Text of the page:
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Celebs Sounding Off... Sort of.


A few weeks ago, a friend forwarded to me, with tacit endorsement, an essay by Jay Leno that a friend had found on the Internet. I found the jingoistic ideas expressed in it repugnant, but that’s not the point (after all, I disagree with most of what is floating around on the Internet). No, the point is that Jay Leno—with the exception of one line of his that got lifted from an old Tonight Show monologue—had nothing at all to do with it.

More details on this and other examples will follow, but first I want to make a plug for a truly invaluable website, http://www.snopes.com. The Snopes people track down urban legends and expose them. They have taken on as a subcategory these misattributed essays (Jay Leno, George Carlin, John Cleese, Denis Leary, Bill Cosby, etc.) with which the web is awash. You can while away many hours at the Snopes site; it’s much cheaper than a trip to Vegas and, for my money, far more entertaining.

Memorable stuff that people write or say has been collected at least since the first Bartlett’s Familiar Quotations (1855). And probably even some of those entries are misattributed. Not Shakespeare or the Bible, because we have the irrefutable texts within easy reach. But for writers and speakers who came later, who may have written things in obscure publications or tossed off a bon mot during a lecture or interview, things get murky. Mark Twain is probably the best example. It has been said that if Twain really did say everything that has been attributed to him, he would have had no time to eat, sleep, or puff those famous cigars. In one case that a western American literature scholar unearthed, a zinger widely attributed to Twain should really have been credited to his contemporary and co-practitioner Bret Harte. On the other hand, a Twain witticism has been widely attributed to Harte, so they’re even.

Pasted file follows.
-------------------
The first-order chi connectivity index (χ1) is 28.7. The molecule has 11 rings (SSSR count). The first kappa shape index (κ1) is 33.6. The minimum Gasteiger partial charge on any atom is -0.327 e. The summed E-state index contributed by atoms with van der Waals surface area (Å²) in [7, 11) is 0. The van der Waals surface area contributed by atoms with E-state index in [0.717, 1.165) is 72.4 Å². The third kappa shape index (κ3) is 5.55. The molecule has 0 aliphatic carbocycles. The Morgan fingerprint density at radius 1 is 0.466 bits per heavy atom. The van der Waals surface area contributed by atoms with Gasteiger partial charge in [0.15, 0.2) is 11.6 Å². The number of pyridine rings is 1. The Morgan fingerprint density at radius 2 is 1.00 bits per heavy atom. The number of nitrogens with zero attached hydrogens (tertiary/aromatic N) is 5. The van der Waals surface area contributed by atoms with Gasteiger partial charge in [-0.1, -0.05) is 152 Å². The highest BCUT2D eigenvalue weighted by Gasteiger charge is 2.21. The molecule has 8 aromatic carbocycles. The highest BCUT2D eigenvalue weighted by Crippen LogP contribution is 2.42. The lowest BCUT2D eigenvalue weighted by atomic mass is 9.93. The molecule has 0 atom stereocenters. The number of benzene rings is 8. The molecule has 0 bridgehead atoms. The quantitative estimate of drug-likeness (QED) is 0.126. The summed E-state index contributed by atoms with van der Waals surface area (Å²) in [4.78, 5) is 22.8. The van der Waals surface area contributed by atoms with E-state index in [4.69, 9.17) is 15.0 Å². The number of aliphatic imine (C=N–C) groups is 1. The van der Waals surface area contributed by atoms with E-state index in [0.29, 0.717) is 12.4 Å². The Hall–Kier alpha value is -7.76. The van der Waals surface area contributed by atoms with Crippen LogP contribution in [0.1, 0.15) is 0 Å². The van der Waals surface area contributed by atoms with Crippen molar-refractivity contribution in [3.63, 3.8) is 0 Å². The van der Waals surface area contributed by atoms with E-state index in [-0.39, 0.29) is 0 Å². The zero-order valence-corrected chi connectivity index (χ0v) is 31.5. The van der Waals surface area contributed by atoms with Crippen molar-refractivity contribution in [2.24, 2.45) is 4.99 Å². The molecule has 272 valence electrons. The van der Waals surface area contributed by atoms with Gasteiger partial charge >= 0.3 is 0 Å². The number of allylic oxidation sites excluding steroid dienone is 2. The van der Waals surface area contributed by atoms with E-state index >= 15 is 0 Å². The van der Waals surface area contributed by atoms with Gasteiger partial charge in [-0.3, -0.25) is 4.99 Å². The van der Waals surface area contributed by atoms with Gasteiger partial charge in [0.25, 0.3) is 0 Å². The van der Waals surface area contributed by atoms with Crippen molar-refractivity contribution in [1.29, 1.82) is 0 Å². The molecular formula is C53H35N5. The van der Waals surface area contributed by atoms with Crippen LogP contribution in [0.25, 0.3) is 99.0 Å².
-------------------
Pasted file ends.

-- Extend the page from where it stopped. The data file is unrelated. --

A couple of points to keep in mind as we look at the newer cases: I suspect that the old misattributions were honest mistakes; and the attributions at least ring true. That is, even stuff that Twain didn’t say, he could have said—it is in character, it “sounds like him.” I don’t think either of these things is true nowadays.

And that concerns me. “Identity theft” is much in the news these days. Usually we mean that someone has stolen enough information to start looting your bank account, running riot with your credit cards, and so forth. But what if someone puts his ideas in your mouth, starts screwing around with your reputation and good name? If someone hijacks your reputation, isn’t that, too, identity theft?

In the Leno case, the essay is actually the work of a right-wing commentator named Craig R. Smith. To be fair, it may not have been intentionally attributed to Leno. What we do know is that someone tacked onto the end something (“Are we sure this is a good time to take God out of the Pledge of Allegiance?”) that Leno said during a comedy monologue. Voila, an instant Jay Leno essay! But “comedy” is the operative word. This is simply not an essay that Jay Leno, a successful comedian, would write. In public at least, comedians are supposed to be funny—they are not supposed to give moralistic lectures. In business terms, you don’t mess with the brand.